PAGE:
Archive for February, 2010

This is the first article in a three part series. Most of what is written below was written over a year ago as the result of a challenging and valuable Seminary class called Shaping the Heart of a Leader. I share it with you as background for the following two articles, Wrestling With the Word and Unfiltered. (Note that references to the present or recent past have been left as they were written back then.)

Listening to God
Reggie McNeal says succinctly in his book A Work of Heart, the function of the Christian leader “is to reflect God’s heart to God’s people. This cannot be done apart from a leader’s firsthand knowledge of God’s heart.” I’ve discovered that a great way to practice listening to God is to be willing to pause and reflect on what is happening right now and how it relates to your own growth. Maybe this has occurred because of a lack of structure in my own life, but I often see/hear God responding to me not when I set aside time, but when I simply set aside my own agenda. To that end, I have spent a great deal of time reflecting, listening, and figuring out what my own “agenda” (desires, wants, dreams, etc.) is. It has been said that you can’t know where you’re going if you don’t know where you’ve been. So I am going to look backward so that I can better examine my life now to open up my life to God’s work in me.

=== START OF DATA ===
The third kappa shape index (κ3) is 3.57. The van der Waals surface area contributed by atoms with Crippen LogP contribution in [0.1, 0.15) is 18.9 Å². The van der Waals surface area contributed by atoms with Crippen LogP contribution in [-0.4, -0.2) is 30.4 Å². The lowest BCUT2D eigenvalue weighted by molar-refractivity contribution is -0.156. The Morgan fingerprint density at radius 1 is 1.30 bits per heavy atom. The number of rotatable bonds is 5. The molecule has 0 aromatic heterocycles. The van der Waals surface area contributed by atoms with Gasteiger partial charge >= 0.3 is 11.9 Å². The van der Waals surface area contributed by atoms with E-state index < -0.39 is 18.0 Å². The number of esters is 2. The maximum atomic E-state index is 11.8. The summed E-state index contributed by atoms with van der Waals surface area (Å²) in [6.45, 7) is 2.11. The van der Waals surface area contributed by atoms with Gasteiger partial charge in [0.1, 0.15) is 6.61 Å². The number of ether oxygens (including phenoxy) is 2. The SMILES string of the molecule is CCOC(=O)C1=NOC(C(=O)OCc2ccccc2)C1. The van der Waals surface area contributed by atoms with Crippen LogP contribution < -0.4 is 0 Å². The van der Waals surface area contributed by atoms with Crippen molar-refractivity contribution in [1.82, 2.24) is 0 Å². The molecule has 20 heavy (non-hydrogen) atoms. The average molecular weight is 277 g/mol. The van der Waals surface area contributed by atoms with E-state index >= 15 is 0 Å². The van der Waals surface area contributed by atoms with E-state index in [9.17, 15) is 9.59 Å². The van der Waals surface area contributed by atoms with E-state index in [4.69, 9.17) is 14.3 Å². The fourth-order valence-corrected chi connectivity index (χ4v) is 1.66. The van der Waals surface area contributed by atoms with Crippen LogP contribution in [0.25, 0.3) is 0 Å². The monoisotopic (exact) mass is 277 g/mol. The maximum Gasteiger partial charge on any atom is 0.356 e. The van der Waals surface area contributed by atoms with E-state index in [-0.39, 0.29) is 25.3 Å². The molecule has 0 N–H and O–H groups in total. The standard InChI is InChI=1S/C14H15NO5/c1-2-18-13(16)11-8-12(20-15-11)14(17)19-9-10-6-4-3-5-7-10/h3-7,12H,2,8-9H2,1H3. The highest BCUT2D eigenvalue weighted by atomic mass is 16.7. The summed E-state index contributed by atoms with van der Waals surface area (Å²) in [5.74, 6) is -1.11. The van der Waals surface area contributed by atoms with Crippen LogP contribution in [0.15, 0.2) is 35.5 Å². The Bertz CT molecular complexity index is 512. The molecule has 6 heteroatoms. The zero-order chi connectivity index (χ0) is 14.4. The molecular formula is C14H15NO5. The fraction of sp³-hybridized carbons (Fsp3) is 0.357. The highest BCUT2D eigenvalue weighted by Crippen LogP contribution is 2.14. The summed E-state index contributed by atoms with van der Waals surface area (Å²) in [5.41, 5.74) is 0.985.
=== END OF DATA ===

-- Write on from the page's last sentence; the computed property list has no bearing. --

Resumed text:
The Past Does Matter
The church I attended throughout my youth was conservative and growing. Truth and scriptural authority were highly valued. Emotions on the other hand were mostly ignored. When I was young, I was committed to church, to youth group, and to growing. I sought and was directed toward a leadership role at church in the youth group as well as in starting up a bible study at school. A couple of times as I was growing up I had encouragement to go into preaching by other Christians. The narcissistic side of me thinks that what they saw was pride, self-righteousness, and over-confidence, and those things very well could have been there, but those few comments were a big part in me going into full-time preaching.

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What are the over/under odds of attacking the messenger vs. attacking the message?

My pick: 2 comments

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Yesterday, it was suggested I was piling or (or possibly being overly selective) from site submissions.  And in that light, I thought it might – at the very least – be entertaining to have an example of some of the other stuff that gets submitted from time to time (along with a number of very good ideas/links that we’ve used):